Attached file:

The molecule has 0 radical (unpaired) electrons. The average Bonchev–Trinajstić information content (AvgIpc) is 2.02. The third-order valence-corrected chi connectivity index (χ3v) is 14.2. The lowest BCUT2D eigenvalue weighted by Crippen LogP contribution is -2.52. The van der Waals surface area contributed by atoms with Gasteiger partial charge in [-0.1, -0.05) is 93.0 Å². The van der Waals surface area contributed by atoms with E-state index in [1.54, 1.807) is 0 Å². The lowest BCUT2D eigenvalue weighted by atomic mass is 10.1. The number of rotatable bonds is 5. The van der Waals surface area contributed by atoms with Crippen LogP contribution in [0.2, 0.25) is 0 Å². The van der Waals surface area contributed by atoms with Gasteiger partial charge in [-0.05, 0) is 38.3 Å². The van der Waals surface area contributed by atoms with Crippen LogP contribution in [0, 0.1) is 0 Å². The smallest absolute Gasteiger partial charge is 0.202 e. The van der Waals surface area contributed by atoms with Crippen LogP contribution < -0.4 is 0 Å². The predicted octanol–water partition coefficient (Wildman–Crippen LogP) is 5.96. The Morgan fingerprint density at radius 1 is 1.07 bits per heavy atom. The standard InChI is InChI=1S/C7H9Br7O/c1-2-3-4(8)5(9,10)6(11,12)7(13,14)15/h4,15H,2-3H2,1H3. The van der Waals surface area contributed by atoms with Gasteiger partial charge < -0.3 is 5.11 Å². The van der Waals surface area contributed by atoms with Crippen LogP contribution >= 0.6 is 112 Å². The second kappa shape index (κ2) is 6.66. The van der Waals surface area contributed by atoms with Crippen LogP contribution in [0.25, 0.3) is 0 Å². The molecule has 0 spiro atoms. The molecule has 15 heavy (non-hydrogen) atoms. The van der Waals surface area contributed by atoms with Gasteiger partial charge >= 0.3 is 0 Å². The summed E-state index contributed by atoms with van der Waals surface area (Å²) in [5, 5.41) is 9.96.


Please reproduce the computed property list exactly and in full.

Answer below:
The molecule has 0 radical (unpaired) electrons. The average Bonchev–Trinajstić information content (AvgIpc) is 2.02. The third-order valence-corrected chi connectivity index (χ3v) is 14.2. The lowest BCUT2D eigenvalue weighted by Crippen LogP contribution is -2.52. The van der Waals surface area contributed by atoms with Gasteiger partial charge in [-0.1, -0.05) is 93.0 Å². The van der Waals surface area contributed by atoms with E-state index in [1.54, 1.807) is 0 Å². The lowest BCUT2D eigenvalue weighted by atomic mass is 10.1. The number of rotatable bonds is 5. The van der Waals surface area contributed by atoms with Crippen LogP contribution in [0.2, 0.25) is 0 Å². The van der Waals surface area contributed by atoms with Gasteiger partial charge in [-0.05, 0) is 38.3 Å². The van der Waals surface area contributed by atoms with Crippen LogP contribution in [0, 0.1) is 0 Å². The smallest absolute Gasteiger partial charge is 0.202 e. The van der Waals surface area contributed by atoms with Crippen LogP contribution < -0.4 is 0 Å². The predicted octanol–water partition coefficient (Wildman–Crippen LogP) is 5.96. The Morgan fingerprint density at radius 1 is 1.07 bits per heavy atom. The standard InChI is InChI=1S/C7H9Br7O/c1-2-3-4(8)5(9,10)6(11,12)7(13,14)15/h4,15H,2-3H2,1H3. The van der Waals surface area contributed by atoms with Gasteiger partial charge < -0.3 is 5.11 Å². The van der Waals surface area contributed by atoms with Crippen LogP contribution >= 0.6 is 112 Å². The second kappa shape index (κ2) is 6.66. The van der Waals surface area contributed by atoms with Crippen LogP contribution in [0.25, 0.3) is 0 Å². The molecule has 0 spiro atoms. The molecule has 15 heavy (non-hydrogen) atoms. The van der Waals surface area contributed by atoms with Gasteiger partial charge >= 0.3 is 0 Å². The summed E-state index contributed by atoms with van der Waals surface area (Å²) in [5, 5.41) is 9.96.